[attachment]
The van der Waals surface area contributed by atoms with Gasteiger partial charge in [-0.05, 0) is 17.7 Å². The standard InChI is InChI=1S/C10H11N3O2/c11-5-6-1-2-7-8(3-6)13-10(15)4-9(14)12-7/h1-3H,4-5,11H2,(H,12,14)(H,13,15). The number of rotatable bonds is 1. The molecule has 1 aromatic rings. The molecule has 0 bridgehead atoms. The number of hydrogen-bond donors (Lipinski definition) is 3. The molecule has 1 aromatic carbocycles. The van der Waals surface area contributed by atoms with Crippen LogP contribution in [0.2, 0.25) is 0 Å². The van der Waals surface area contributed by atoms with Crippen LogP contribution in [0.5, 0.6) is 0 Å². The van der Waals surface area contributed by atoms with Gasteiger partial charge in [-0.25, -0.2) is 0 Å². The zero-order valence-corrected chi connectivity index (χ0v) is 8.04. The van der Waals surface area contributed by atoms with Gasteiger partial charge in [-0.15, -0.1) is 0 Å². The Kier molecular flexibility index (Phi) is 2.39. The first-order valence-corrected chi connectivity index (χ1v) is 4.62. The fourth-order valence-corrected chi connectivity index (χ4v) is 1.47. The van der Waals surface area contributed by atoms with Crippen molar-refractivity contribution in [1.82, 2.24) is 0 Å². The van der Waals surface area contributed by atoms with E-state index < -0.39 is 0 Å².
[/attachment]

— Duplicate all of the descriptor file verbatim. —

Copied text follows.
The van der Waals surface area contributed by atoms with Gasteiger partial charge in [-0.05, 0) is 17.7 Å². The standard InChI is InChI=1S/C10H11N3O2/c11-5-6-1-2-7-8(3-6)13-10(15)4-9(14)12-7/h1-3H,4-5,11H2,(H,12,14)(H,13,15). The number of rotatable bonds is 1. The molecule has 1 aromatic rings. The molecule has 0 bridgehead atoms. The number of hydrogen-bond donors (Lipinski definition) is 3. The molecule has 1 aromatic carbocycles. The van der Waals surface area contributed by atoms with Crippen LogP contribution in [0.2, 0.25) is 0 Å². The van der Waals surface area contributed by atoms with Crippen LogP contribution in [0.5, 0.6) is 0 Å². The van der Waals surface area contributed by atoms with Gasteiger partial charge in [-0.25, -0.2) is 0 Å². The zero-order valence-corrected chi connectivity index (χ0v) is 8.04. The van der Waals surface area contributed by atoms with Gasteiger partial charge in [-0.15, -0.1) is 0 Å². The Kier molecular flexibility index (Phi) is 2.39. The first-order valence-corrected chi connectivity index (χ1v) is 4.62. The fourth-order valence-corrected chi connectivity index (χ4v) is 1.47. The van der Waals surface area contributed by atoms with Crippen molar-refractivity contribution in [1.82, 2.24) is 0 Å². The van der Waals surface area contributed by atoms with E-state index < -0.39 is 0 Å².